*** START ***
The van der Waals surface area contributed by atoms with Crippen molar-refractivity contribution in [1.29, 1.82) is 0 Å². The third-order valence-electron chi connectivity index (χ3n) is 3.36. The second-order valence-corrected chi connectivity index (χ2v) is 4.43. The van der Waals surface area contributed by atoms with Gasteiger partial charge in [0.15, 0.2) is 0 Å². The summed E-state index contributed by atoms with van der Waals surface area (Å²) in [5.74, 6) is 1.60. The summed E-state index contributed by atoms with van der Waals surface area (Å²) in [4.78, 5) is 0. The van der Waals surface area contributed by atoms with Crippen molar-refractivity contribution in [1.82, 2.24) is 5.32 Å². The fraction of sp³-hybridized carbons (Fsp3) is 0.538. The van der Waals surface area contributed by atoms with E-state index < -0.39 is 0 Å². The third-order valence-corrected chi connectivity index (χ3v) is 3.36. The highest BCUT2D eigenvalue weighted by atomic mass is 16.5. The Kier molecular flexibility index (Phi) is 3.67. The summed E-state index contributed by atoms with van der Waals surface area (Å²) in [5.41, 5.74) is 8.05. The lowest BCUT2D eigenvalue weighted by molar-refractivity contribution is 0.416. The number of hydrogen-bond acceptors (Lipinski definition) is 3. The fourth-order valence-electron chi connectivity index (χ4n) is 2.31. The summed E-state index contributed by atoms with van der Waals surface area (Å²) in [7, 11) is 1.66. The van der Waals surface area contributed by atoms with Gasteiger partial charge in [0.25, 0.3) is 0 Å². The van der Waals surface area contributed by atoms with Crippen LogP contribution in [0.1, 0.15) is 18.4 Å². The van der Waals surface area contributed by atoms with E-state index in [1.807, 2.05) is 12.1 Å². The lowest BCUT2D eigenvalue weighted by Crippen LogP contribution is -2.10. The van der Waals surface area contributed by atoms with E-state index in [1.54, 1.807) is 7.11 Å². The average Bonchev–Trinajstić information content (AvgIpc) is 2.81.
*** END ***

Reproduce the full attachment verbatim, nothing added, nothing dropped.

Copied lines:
The van der Waals surface area contributed by atoms with Crippen molar-refractivity contribution in [1.29, 1.82) is 0 Å². The third-order valence-electron chi connectivity index (χ3n) is 3.36. The second-order valence-corrected chi connectivity index (χ2v) is 4.43. The van der Waals surface area contributed by atoms with Gasteiger partial charge in [0.15, 0.2) is 0 Å². The summed E-state index contributed by atoms with van der Waals surface area (Å²) in [5.74, 6) is 1.60. The summed E-state index contributed by atoms with van der Waals surface area (Å²) in [4.78, 5) is 0. The van der Waals surface area contributed by atoms with Crippen molar-refractivity contribution in [1.82, 2.24) is 5.32 Å². The fraction of sp³-hybridized carbons (Fsp3) is 0.538. The van der Waals surface area contributed by atoms with E-state index < -0.39 is 0 Å². The third-order valence-corrected chi connectivity index (χ3v) is 3.36. The highest BCUT2D eigenvalue weighted by atomic mass is 16.5. The Kier molecular flexibility index (Phi) is 3.67. The summed E-state index contributed by atoms with van der Waals surface area (Å²) in [5.41, 5.74) is 8.05. The lowest BCUT2D eigenvalue weighted by molar-refractivity contribution is 0.416. The number of hydrogen-bond acceptors (Lipinski definition) is 3. The fourth-order valence-electron chi connectivity index (χ4n) is 2.31. The summed E-state index contributed by atoms with van der Waals surface area (Å²) in [7, 11) is 1.66. The van der Waals surface area contributed by atoms with Gasteiger partial charge in [0.25, 0.3) is 0 Å². The van der Waals surface area contributed by atoms with Crippen LogP contribution in [0.1, 0.15) is 18.4 Å². The van der Waals surface area contributed by atoms with E-state index in [1.807, 2.05) is 12.1 Å². The lowest BCUT2D eigenvalue weighted by Crippen LogP contribution is -2.10. The van der Waals surface area contributed by atoms with E-state index in [1.54, 1.807) is 7.11 Å². The average Bonchev–Trinajstić information content (AvgIpc) is 2.81.